"Many drawings and studies are completed prior to the gestural pieces. It is through this exploration which enables only the essence to be conveyed. After intense anatomical drawing, studies of light on form, the pieces are ready to begin. The paintings are built up gradually layer upon layer. Each layer must dry completely before the series of glazing and impasto may be applied. The layers consist of various mediums from acrylic, enamel, watercolor, ink, pastel, charcoal and pencil. The work becomes very intense and autonomic. Because of the in depth analysis of the subjects the pieces are depicted with complete feeling and emotion. Painting and drawing have become intuitive and entwined as one."

Jendzio also adds, "The artwork derives to communicate the struggle for life and the impermanence of our existence. Nature's internal powers have become the source of inspiration for her paintings. They reflect weight and balance, power and release, synchronization and contraposition. Many paintings utilize opposition through use of color, split planes and visual fields. It is through these visual forces which reveal the dynamics and the internalization of energy, life and the reverence for it."

The artistry of renown Raku potter, Neal Adams, is expressed by its beauty and timeless shapes. Adams' career began when he won an art scholarship to the Ringling Museum of Art, while in the fifth grade. Adams has studied at Flagler College working on a degree in Fine Arts, and continues his studies at the prestigious Ringling School of Art and Design.

Adams creates and develops his own glazes, shapes, designs, and textures in every pot ­ a unique creation that clearly demonstrates his mastery of the art of Raku. He is not only an artist, but a teacher as well. He often conducts demonstrations at his gallery shows and teaches classes in his studio. You will find his pottery in private collections and art galleries throughout the country.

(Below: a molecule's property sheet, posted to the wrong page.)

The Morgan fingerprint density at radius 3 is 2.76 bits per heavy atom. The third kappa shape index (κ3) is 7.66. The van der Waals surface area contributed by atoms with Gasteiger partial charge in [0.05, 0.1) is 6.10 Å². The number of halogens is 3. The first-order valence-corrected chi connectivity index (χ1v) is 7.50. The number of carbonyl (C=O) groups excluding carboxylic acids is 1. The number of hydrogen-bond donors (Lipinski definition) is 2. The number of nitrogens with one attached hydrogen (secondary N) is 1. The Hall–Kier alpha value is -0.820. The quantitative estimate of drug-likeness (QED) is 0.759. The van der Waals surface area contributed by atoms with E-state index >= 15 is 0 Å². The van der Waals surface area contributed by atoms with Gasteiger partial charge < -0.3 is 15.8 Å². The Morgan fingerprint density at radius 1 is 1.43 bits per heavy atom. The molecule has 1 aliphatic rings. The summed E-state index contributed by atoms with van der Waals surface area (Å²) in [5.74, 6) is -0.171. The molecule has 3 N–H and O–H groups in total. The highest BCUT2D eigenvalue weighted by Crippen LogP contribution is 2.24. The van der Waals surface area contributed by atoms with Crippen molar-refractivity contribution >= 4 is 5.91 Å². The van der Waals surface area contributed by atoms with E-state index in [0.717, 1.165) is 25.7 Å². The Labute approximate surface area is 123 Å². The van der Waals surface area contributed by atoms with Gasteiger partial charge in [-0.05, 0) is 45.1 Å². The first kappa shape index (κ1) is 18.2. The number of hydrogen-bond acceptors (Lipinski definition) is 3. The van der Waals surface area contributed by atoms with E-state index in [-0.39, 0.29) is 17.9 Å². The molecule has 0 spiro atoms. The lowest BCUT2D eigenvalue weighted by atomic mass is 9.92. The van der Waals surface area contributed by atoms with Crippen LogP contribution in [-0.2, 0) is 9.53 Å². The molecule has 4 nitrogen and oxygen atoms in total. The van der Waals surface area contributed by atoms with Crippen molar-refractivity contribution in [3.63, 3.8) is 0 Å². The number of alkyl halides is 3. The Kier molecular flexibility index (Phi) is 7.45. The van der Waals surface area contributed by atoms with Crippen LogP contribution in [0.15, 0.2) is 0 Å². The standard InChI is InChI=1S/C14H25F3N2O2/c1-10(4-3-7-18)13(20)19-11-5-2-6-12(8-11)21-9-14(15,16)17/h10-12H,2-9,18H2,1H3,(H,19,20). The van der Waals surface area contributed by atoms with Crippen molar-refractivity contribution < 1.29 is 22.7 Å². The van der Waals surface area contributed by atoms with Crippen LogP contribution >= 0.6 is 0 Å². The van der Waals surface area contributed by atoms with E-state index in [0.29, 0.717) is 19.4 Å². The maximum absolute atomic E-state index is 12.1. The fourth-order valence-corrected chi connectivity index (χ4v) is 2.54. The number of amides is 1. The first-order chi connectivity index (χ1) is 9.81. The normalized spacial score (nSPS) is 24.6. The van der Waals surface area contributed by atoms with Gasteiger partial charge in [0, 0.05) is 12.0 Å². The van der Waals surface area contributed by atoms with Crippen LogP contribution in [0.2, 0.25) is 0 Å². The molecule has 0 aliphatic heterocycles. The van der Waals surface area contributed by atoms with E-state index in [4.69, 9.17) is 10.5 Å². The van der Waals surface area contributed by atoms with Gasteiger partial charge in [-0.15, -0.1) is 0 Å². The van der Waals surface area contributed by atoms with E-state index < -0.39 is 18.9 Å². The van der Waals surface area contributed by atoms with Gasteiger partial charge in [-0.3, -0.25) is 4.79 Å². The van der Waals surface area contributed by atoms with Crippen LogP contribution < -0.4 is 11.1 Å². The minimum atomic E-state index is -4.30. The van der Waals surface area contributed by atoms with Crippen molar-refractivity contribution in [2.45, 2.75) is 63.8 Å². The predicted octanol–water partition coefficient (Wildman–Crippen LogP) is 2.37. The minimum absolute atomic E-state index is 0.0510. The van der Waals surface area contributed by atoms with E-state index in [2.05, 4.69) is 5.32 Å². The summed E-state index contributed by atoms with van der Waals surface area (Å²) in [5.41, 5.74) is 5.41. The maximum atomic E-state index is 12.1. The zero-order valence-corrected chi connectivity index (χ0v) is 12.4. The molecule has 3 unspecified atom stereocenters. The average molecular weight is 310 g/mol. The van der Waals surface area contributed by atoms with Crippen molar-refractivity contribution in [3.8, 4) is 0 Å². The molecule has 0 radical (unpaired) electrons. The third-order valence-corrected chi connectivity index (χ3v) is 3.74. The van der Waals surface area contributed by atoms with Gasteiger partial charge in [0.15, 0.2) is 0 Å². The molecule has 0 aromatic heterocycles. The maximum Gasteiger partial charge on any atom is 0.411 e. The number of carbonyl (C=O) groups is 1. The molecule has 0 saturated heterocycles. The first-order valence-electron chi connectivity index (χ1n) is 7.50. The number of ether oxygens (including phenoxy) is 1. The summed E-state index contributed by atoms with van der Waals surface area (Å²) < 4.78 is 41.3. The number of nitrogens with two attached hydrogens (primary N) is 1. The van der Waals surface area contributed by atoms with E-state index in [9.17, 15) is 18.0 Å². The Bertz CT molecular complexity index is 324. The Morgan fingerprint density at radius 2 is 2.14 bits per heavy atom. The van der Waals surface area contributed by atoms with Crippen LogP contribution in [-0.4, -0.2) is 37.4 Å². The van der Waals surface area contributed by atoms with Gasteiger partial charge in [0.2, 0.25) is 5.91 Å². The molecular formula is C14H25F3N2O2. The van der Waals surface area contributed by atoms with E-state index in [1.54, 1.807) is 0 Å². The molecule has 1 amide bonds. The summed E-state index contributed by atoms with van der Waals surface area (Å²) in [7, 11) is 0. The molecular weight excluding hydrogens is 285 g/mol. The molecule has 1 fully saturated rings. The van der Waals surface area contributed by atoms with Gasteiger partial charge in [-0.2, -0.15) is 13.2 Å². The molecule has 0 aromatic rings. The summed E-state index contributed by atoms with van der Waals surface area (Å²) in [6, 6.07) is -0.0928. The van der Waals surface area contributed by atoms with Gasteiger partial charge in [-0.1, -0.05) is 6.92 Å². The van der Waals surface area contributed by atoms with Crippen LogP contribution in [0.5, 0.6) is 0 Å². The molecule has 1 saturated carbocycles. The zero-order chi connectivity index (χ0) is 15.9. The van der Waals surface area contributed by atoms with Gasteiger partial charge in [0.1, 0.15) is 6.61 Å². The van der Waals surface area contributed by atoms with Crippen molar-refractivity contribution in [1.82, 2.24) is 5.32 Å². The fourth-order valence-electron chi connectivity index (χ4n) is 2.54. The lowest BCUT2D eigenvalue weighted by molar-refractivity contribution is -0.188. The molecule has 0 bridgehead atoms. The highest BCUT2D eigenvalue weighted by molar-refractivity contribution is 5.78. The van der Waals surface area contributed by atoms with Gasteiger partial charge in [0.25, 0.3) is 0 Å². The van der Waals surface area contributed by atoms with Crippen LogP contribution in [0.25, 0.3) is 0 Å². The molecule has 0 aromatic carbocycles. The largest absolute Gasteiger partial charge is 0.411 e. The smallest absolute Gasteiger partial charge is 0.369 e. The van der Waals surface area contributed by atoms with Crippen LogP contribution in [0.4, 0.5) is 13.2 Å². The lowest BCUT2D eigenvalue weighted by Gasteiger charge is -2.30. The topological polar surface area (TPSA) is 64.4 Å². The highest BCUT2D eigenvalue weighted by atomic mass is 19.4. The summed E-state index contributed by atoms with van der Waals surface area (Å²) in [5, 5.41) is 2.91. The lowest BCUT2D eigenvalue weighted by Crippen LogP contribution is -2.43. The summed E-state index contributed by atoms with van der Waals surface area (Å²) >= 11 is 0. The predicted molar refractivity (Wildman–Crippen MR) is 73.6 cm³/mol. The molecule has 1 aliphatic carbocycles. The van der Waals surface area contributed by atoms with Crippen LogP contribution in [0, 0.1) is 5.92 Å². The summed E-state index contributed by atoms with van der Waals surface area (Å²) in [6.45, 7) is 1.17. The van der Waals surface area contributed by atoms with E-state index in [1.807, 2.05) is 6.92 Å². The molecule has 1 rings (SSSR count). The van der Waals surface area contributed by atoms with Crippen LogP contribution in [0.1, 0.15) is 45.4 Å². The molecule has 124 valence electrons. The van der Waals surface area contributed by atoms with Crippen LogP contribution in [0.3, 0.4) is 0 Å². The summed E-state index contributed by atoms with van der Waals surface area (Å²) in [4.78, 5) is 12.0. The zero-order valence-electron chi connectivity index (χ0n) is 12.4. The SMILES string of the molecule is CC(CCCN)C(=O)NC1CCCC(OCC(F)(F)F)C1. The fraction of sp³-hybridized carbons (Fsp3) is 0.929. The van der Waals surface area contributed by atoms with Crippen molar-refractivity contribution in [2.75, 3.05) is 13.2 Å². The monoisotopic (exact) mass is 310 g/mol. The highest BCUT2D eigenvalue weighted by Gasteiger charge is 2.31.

The Raku process dates back to the sixteenth century. In the beginning, they used steel tongs to unload red-hot kilns in order to quickly fire another load. Some of the glowing pots were inadvertently placed in dry grass or leaves, which burst into flames. When the pots cooled, the potters found that they were crisscrossed with attractive black lines. Thus Raku, which means "happy accident" was born. The black lines appeared because the glaze crackled on the rapidly cooling pots, and carbon from the fire in the leaves penetrated the crackles and blackened the clay body beneath. The Raku firing procedure remains unchanged to this day, though most potters today drop the red-hot pots into a bed of sawdust. But regardless of the combustible material used, this is when Raku separates itself from all other forms of pottery.

Tom Bluemlein

Tom Bluemlein focuses on land and waterscapes with an ethereal touch. He enjoys the use of conditions like clouds and fog with a strong focused light. Of course, his western landscapes tend to be more light filled, as Santa Fe, NM, is his western preference for painting. Many of Bluemlein's paintings are created in the Smoky Mountain and Southern Appalachian regions of the United States.

Schooled in Cincinnati, OH, and Woodstock, NY, Bluemlein can be found in his Fort Mitchell, KY, studio, where he blends the East and West in the lovely north light, which illuminates his custom designed studio. Bluemlein is affiliated with various art organization and societies, and chooses to keep the focus on painting.

Carroll W. Rivers paints mostly watercolors and gouaches. She has won a number of awards and her work has been accepted in many juried exhibitions. Her subjects come from the real love of the outdoors and are focused on the North Carolina mountains in the summer and Charleston, SC, the rest of the year.

Rivers has studied with a number of excellent teachers since she began painting in 1967 and is now, herself, a teacher. She chose watercolors for their portability but loves them for the light and life that emanates from them. Rivers has added gouache, pastels and acrylics to her mediums. Painting is a mental exercise and never loses its challenge and its joy. She is a founding member of Waterfront Gallery in Charleston and has had a number of solo exhibitions in the Carolinas.

Among Rivers' successes are top awards in the Rocky Mountain National Watermedia competition; South Carolina Watercolor Society, and Southern Watercolor Society, and she has had many acceptances in other national exhibitions.

For more information check our NC Commercial Gallery listings, call the gallery at 828/526-2673 or email to (summitonegallery@aol.com).